A Streetcar Named Desire at the Bristol Old Vic. That was the first straight piece I'd done - no singing - and there I was sharing the stage with Tara Fitzgerald, who is renowned for her excellence. I was learning and growing so much on that production and it helped me move in new directions. One Love at the Lyric Hammersmith was also a very strong, very powerful, straight play and I was doing it in my native Jamaican dialect, which was great. It was an emotional rollercoaster ride - I had to cry a lot and murder someone on stage. In Blues Brothers, Soul Sisters (which became Hold On) I had to sing my butt off and act my socks off. That was fun and a good combination of both skills.
Tara Fitzgerald. Also from Streetcar, Eddie Lester, who played my husband. And June Brown from EastEnders. They're all absolutely superb, wonderfully generous actors. People like that are very important.
All the directors I've worked with have helped me build up my skills and confidence: Andy Hay, who I spent three years with at the Bristol Old Vic, is marvellous to work with; Simon Callow who, as an actor himself, had so much to teach me; Yvonne Brewster, she's great at letting you develop your role; and Paul Jessop, who I did Fame with in the West End. I've been very fortunate to work with them all. Whoever I'm working with, I just go in listening - that's the most important thing in this business.
Stevie Wonder, he's in a class of his own. Bob Dylan. Van Morrison. Joni Mitchell. Joan Armatrading. They write about reality and they write in the style that I, being a songwriter myself, aspire to. They're so poetic with their words.
What roles would you most like to play?
I like to go for new and different productions all the time. I'd love to do Shakespeare - I'm up for the challenge. I want to keep broadening my horizons and see where I crack. But, you know, I'm no fool. When I'm crap at something, I know it. I don't need anyone else to tell me because I'm my own harshest critic. I think I'd be good at one of the comedies, like The Merry Wives of Windsor.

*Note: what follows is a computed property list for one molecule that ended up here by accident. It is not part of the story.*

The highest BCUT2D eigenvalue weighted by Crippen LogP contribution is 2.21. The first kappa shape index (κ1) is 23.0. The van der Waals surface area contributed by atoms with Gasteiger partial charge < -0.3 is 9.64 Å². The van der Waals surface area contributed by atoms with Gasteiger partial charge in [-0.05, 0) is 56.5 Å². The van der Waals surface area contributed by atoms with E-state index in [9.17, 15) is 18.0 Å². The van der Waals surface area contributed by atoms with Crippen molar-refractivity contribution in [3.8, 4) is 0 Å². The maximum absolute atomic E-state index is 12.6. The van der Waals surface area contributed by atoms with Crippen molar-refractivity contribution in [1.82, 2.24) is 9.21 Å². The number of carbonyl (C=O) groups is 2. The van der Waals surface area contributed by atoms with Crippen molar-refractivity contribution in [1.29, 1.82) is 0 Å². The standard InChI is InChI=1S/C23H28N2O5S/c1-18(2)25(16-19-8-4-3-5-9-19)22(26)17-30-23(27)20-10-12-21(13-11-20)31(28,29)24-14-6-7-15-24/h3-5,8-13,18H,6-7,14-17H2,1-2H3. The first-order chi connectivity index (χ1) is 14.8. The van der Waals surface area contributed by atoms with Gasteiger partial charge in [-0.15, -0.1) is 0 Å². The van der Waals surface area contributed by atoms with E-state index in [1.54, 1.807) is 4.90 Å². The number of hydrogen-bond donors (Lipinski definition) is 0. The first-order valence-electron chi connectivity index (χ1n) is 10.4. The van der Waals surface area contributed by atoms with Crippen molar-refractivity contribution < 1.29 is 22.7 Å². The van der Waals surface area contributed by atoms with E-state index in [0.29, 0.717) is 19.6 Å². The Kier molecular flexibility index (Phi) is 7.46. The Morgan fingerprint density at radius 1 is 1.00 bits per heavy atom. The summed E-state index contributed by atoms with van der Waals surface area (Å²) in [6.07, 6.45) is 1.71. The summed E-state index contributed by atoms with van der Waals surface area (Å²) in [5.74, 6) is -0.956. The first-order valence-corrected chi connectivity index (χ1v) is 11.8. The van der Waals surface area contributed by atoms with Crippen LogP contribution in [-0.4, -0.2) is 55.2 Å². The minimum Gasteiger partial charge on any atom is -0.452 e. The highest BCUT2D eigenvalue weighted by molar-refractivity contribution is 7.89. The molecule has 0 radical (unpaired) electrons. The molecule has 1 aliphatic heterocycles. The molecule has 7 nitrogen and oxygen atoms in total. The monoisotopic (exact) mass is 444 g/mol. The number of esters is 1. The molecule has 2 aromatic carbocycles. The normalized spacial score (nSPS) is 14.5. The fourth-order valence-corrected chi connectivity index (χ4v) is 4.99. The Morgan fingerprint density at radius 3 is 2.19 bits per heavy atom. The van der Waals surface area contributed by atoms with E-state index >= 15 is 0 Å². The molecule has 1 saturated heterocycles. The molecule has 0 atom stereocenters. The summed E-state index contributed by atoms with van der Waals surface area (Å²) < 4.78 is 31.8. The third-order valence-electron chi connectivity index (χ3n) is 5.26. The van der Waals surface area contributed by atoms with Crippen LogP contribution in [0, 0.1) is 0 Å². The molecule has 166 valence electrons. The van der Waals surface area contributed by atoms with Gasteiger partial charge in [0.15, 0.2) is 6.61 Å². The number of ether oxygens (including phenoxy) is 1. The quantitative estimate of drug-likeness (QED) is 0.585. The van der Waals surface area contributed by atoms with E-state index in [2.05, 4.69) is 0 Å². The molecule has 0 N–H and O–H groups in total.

What's the last thing you saw on stage that you really enjoyed?
I just went to see Chicago, which was fabulous. The storyline may not be politically correct, but I love the strong, sassy women and that old film style. I just love nostalgia. The Full Monty was quite hilarious. It appeals to that wild, animalistic thing in women. I was saying "come on, come on, boys", but I was blinded by the lights at the end like everybody. I guess it leaves something to the imagination and I came out laughing. In terms of plays, I enjoyed Proof and thought Gwyneth Paltrow was superb, very moving.
What advice would you give the government to secure the future of British theatre?
That's a tough one. The government right now is having a hard time with everything. If it's not this, it's that. Sure, it's important that we keep our industry going, but everything has to be taken care of in this world. The government should support the arts, and it can't be discussed in the wee hours. Theatre is a great export and we should be proud of it.
If you could swap places with one person, who would it be?